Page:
Career Seminar Series
This series of evening events gives basic information about the specialty of family medicine and family medicine residency and allow students to connect with local family physicians. The career seminar series includes:
What is a Family Doctor?
This is an evening session with a panel of practicing family physicians that explores the basics of what it means to be a family doctor. Students have the opportunity to ask questions, and of course dinner is also provided.
Family Medicine Residency Nuts and Bolts
How long is residency? How is it structured? What do you learn? What are fellowship options? What does opposed and unopposed mean? Learn all of this at more at this informative evening session.
How to Be A Competitive Family Medicine Applicant
This lecture/discussion event with the Chair of the Family Medicine Department reviews what it take to be a competitive applicant to family medicine residencies.
Dinner with a Doc
Attend one of these small informal dinner sessions hosted in the homes of local family physicians. Two dinners are held each quarter.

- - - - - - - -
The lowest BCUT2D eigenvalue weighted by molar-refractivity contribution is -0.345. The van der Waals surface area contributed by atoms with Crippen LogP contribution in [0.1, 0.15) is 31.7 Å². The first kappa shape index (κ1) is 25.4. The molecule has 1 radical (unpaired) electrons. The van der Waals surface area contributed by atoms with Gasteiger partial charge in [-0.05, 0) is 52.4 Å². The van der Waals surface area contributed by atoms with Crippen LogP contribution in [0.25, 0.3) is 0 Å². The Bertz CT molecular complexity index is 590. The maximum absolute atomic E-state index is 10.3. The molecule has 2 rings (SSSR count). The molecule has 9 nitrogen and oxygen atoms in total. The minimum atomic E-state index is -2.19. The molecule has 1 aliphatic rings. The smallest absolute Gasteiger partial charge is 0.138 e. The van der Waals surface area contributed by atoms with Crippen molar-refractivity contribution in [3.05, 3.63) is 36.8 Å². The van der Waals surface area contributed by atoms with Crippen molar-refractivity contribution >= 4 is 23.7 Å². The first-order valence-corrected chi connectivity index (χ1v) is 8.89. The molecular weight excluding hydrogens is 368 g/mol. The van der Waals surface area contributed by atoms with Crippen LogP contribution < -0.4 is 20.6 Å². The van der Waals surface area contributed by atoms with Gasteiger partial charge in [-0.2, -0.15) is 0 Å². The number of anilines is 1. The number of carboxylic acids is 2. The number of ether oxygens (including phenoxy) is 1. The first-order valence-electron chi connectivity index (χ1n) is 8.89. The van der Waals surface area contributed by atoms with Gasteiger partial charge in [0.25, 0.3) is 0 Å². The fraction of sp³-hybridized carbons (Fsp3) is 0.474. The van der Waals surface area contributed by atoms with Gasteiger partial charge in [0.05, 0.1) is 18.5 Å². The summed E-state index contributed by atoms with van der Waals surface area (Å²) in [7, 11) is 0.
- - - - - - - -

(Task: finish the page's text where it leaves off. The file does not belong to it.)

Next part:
Other Topics in Family Medicine
The Family Medicine Interest Group holds several lectures and discussions throughout the school year. See the calendar for upcoming events.
Choosing a Career in Family Medicine
Choosing a career in any medical specialty is a difficult process. If you are considering a future in family medicine, talking with other students, faculty, and community physicians can be helpful. You can meet other students interested in family medicine by joining your Family Medicine Interest Group (FMIG). If your WWAMI site does not have an FMIG, think about starting one. A resource for starting an FMIG is the Virtual FMIG Website.
The dinner with a family doc program, sponsored by the Washington Academy of Family Physicians (WAFP) and UW Family Medicine, is a great way to meet community physicians and talk with them about their careers over a dinner in their home. Dinners are typically held during the Fall and Winter. Email announcements and fliers advertising dinner sign-ups are made about a month before each dinner.
Formal classes such as Family Medicine 501 and the Family Medicine Clerkship and activities through the Community Health Advancement Program (CHAP) and the Rural/Underserved Opportunities Program (R/UOP) are ways you can see family physicians in action and improve your clinical skills. These courses and programs are offered throughout the academic year. Elective clerkships in family medicine are also available. Refer to the School of Medicine's course catalog for more information.